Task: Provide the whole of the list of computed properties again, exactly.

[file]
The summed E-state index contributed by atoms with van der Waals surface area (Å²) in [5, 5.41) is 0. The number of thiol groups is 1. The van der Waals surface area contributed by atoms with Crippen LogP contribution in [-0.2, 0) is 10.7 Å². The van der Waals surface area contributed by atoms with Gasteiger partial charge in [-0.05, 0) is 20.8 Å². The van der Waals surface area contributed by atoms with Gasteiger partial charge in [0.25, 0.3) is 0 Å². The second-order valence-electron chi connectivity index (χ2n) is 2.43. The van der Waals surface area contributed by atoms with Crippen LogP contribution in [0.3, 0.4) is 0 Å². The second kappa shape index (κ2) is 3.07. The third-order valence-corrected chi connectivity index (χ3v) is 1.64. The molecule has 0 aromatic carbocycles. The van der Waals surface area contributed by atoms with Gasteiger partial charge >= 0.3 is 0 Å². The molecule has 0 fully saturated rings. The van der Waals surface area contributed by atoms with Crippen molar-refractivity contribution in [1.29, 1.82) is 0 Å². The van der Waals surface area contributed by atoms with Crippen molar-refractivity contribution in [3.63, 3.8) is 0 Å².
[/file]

The summed E-state index contributed by atoms with van der Waals surface area (Å²) in [5, 5.41) is 0. The number of thiol groups is 1. The van der Waals surface area contributed by atoms with Crippen LogP contribution in [-0.2, 0) is 10.7 Å². The van der Waals surface area contributed by atoms with Gasteiger partial charge in [-0.05, 0) is 20.8 Å². The van der Waals surface area contributed by atoms with Gasteiger partial charge in [0.25, 0.3) is 0 Å². The second-order valence-electron chi connectivity index (χ2n) is 2.43. The van der Waals surface area contributed by atoms with Crippen LogP contribution in [0.3, 0.4) is 0 Å². The second kappa shape index (κ2) is 3.07. The third-order valence-corrected chi connectivity index (χ3v) is 1.64. The molecule has 0 aromatic carbocycles. The van der Waals surface area contributed by atoms with Gasteiger partial charge >= 0.3 is 0 Å². The molecule has 0 fully saturated rings. The van der Waals surface area contributed by atoms with Crippen molar-refractivity contribution in [1.29, 1.82) is 0 Å². The van der Waals surface area contributed by atoms with Crippen molar-refractivity contribution in [3.63, 3.8) is 0 Å².